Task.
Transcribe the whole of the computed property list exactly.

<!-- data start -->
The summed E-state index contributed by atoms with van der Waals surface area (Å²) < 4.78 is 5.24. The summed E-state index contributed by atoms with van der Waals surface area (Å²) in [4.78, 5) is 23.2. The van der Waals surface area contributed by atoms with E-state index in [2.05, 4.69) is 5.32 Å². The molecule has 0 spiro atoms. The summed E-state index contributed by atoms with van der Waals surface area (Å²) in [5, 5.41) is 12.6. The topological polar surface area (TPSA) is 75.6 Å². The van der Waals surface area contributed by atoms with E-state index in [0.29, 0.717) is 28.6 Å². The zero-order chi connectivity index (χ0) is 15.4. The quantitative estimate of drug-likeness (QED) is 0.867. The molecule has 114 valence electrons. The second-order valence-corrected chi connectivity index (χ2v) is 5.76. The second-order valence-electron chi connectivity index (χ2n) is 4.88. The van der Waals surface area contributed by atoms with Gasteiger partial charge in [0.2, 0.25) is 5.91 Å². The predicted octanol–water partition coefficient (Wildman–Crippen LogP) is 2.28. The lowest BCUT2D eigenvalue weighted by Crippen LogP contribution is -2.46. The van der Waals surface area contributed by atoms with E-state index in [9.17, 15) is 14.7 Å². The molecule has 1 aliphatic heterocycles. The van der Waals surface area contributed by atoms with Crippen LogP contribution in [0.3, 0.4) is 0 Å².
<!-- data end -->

The summed E-state index contributed by atoms with van der Waals surface area (Å²) < 4.78 is 5.24. The summed E-state index contributed by atoms with van der Waals surface area (Å²) in [4.78, 5) is 23.2. The van der Waals surface area contributed by atoms with E-state index in [2.05, 4.69) is 5.32 Å². The molecule has 0 spiro atoms. The summed E-state index contributed by atoms with van der Waals surface area (Å²) in [5, 5.41) is 12.6. The topological polar surface area (TPSA) is 75.6 Å². The van der Waals surface area contributed by atoms with E-state index in [0.29, 0.717) is 28.6 Å². The zero-order chi connectivity index (χ0) is 15.4. The quantitative estimate of drug-likeness (QED) is 0.867. The molecule has 114 valence electrons. The second-order valence-corrected chi connectivity index (χ2v) is 5.76. The second-order valence-electron chi connectivity index (χ2n) is 4.88. The van der Waals surface area contributed by atoms with Gasteiger partial charge in [0.2, 0.25) is 5.91 Å². The predicted octanol–water partition coefficient (Wildman–Crippen LogP) is 2.28. The lowest BCUT2D eigenvalue weighted by Crippen LogP contribution is -2.46. The van der Waals surface area contributed by atoms with E-state index in [9.17, 15) is 14.7 Å². The molecule has 1 aliphatic heterocycles. The van der Waals surface area contributed by atoms with Crippen LogP contribution in [0.3, 0.4) is 0 Å².